Dr. Kevin Fitzgerald: You can do better
You can do better
It is very easy to hear good things about ourselves. It is nice to receive compliments and hear about what we do best. How differently we react when we receive criticism or hear negative things about ourselves.
How do you react to criticism? From your family? From your clients? Do you get defensive, get angry, or attack back at negative input? Or are you able to dispassionately evaluate the charges and coolly measure their validity. Does the shoe fit? I guess, more important, how do others view you? Are you sound and balanced? Do you have subtle (or not-so-subtle) biases? Do you have a temper?
We are human. We all have faults, we all have heels of clay. Every day we fail, we make mistakes, and we fall short of the bar. Every day we are our own worst enemy. Gossip at work, an unkind remark, childish outbursts--all are so destructive. How great it would be to be able to be as strong and as good as Atticus Finch in the movie “To Kill a Mockingbird.” How reassuring it is to know Gregory Peck said of his favorite and most famous role, “I tried to create a character that no one could live up to, a man of immeasurable inner strength that always did the right thing.” How reassuring to know that no one can live up to that, but still, what a role model!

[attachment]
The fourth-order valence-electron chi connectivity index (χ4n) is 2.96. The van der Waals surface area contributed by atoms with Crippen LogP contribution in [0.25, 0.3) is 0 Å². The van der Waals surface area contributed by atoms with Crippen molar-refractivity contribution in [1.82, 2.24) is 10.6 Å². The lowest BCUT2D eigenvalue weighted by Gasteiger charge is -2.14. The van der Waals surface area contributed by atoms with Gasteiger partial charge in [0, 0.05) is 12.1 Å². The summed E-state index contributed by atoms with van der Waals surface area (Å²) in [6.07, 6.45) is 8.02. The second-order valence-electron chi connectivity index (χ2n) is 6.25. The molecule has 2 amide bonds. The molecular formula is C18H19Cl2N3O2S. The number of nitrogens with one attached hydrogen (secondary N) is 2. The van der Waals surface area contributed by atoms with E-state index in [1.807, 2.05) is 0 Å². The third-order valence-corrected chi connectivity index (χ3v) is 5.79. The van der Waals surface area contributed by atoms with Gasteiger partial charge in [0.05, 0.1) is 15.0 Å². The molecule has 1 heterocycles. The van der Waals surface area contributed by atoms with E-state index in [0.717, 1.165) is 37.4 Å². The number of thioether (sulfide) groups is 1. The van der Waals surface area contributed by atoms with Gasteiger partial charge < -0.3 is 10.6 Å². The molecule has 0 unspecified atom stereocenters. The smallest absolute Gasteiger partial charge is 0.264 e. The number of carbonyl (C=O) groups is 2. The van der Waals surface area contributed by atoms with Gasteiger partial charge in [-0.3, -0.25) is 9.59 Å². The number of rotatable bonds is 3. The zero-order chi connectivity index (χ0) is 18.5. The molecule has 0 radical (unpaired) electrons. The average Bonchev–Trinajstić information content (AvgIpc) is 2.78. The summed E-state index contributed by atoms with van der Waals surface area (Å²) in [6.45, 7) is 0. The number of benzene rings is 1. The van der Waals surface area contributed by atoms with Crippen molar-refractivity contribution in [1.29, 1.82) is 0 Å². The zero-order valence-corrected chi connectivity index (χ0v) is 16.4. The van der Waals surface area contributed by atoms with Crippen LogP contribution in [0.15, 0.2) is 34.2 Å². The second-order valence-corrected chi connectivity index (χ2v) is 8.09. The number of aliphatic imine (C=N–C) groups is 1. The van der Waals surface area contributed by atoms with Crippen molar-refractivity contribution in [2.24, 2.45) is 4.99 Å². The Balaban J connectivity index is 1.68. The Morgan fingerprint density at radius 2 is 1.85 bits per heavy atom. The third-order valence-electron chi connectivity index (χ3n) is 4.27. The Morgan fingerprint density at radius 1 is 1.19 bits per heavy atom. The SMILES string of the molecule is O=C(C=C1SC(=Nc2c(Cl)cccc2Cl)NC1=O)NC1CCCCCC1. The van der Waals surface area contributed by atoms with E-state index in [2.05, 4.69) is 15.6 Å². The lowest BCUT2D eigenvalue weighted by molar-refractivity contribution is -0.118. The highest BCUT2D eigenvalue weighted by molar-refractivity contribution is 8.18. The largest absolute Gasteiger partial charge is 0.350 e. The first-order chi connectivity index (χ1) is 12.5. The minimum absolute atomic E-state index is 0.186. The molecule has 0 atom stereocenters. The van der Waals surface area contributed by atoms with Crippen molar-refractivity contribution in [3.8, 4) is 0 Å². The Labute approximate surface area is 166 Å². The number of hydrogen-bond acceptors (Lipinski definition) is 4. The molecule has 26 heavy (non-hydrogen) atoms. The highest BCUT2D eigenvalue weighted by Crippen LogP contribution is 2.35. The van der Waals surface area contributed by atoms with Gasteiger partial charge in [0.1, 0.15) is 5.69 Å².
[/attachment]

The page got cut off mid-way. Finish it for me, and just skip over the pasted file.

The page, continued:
It is OK to fail as long as we recognize and identify our weaknesses. Additionally, we cannot simply identify them, we must also make a solemn vow to remedy them, learn from them, and prevent them from recurring. It is one thing to stumble, but quite another to keep repeating the same mistakes. We have to grow--that is our challenge as people.
View yourself in the eyes of others and you may be in for a startling surprise. Are you fair? Are you likeable? Are you patient? Chances are, the things that you like least in others are qualities that you yourself possess to some degree. Recently, I had a tantrum at work, and I hurt someone I care about very deeply. How do you overcome that? How do you regain balance and recover trust and confidence? Can you ever go back?
Nevertheless, there is a positive side to failing. That is, we learn much more when we fail than we do when we succeed. But be sure and learn. Fail, but learn from adversity and do not continually repeat the same mistake. Take positive steps to break destructive cycles. Change is scary but nowhere near as frightening as being doomed to cycle in the same destructive behavior. Learn from your mistakes. Own them. Approach others with humility, and admit your shortcomings. Forgive the mistakes and shortcomings of others. Also, forgive yourself--but you only get to do this if you change. Go work-out!
See you next week, Kev